One look at ESO, and you get excited. The engine looks very Skyrimy, as does much of the décor. The myriad of readable books there, as are the colorful ambient sounds and voices. But ESO has truly done something unique that has a potential to be very special. For the first time, all 9 provinces will be explorable. This has proven to be one of the largest online explorable maps I have ever seen. And it also gives the design team to explore the relationships, good and bad, between all the provinces, their races and histories. They’ve done a pretty good job of replicating the lands we’ve already seen in other games to give it an authentic feel.
I’m not sure how I feel about Cyrodiil being a conquerable PvP zone, as the lore of this place has always been one of oppressive central control. Also, I want some uniformity between the province experience.
Some quest-lines do feel a little cheap and tedious. Chalk it up to MMOs though. Such things are unavoidable if you want a depth of leveling. And then there are those pesky chat-boxes. I wasn’t one to rush through the dialogue in Skyrim or Oblivion. I liked listening to the NPCs talk. Interacting with players doesn’t carry the same style and “lose yourself” moments when people are texting each other about who is attending the next Magic the Gathering convention in game.
Final word: for an MMO, is ESO about as immersive as it could have been? Probably not. As immersive as it needed to be? That’s a big fat YES. Frankly, I’m amazed at the scale and detail of what they’ve done.
Mr. Stormcloak Builds His Dream House
This was a question that was bouncing around the blog-osphere for sometime before the release, and still has people wondering. One of the best-loved aspects of the Elder Scrolls series has been its multiple home ownership opportunities. The simple “decoration packs” design made furnishing easy, and beautiful, but the most amazing aspect is being able to place items, arrange them anyway you like, and leave them always saved.
So does ESO allow player housing? The answer is an unequivocal: not yet. But there is a buzz, and the creators are asking questions about what players want next. My vote is for player housing, as it’s an essential part of the rich Elder Scrolls experience. But how should it manifest itself?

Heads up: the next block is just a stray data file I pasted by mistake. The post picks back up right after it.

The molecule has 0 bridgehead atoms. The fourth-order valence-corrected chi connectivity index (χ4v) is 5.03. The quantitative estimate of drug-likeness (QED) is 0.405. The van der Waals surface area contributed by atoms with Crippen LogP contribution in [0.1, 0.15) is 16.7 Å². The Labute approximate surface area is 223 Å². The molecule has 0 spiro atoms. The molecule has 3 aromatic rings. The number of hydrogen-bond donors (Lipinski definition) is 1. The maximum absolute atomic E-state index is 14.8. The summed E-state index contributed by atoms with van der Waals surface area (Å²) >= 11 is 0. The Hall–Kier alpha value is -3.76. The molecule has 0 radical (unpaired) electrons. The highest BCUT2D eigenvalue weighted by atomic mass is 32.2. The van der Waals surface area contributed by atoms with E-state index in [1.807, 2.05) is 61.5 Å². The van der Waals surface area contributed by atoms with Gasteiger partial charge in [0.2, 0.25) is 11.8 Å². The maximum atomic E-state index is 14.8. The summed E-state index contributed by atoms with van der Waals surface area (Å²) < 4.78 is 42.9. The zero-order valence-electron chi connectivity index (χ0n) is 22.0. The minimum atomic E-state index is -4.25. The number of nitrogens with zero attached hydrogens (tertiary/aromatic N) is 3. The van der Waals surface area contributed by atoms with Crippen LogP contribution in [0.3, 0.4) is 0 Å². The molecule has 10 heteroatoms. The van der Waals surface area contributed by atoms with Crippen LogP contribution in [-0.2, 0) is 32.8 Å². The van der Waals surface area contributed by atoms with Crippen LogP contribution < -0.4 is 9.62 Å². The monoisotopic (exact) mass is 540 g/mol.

I believe player-built housing is the wrong way to go. While it works for other games, I think it will screw with the incredible immersive experience that is ESO. Skyrim and Oblivion were beautiful games with well designed cities and settlements. Allowing players to throw up their nasty shanty towns around these great epicenters would be a travesty.
Instead, I recommend an “apartment style” housing system, where the designers give us floor plans within those great city buildings, and we just buy the keys and decorate. It’s not a great leap from what they’ve already done in the RPGs. How often did you find yourself picking the lock to some poor unsuspecting khajiit’s house in Cyrodiil? I mean, there were lots of them. And the server supporting that was as big as your Xbox 360, or now 8 year old PC. How many super servers are supporting ESO?
Perhaps a unique feature would be to allow a guild to buy adjoining properties and combine them in a pre-designed “remodel”. Or just give us a sliding scale to choose from: Mansion to hovel. Moving furniture around would be a definite plus, but as long as we can display our of suits armor and swords in the way that speaks to the epic-ness of our adventuring, I’ll be a happy man.
It be a shame if Player-housing doesn’t come to pass for ESO, as it would be a great opportunity to explore that component of ES in a new and exciting way.
But there’s always the next incarnation of our most beloved RPG.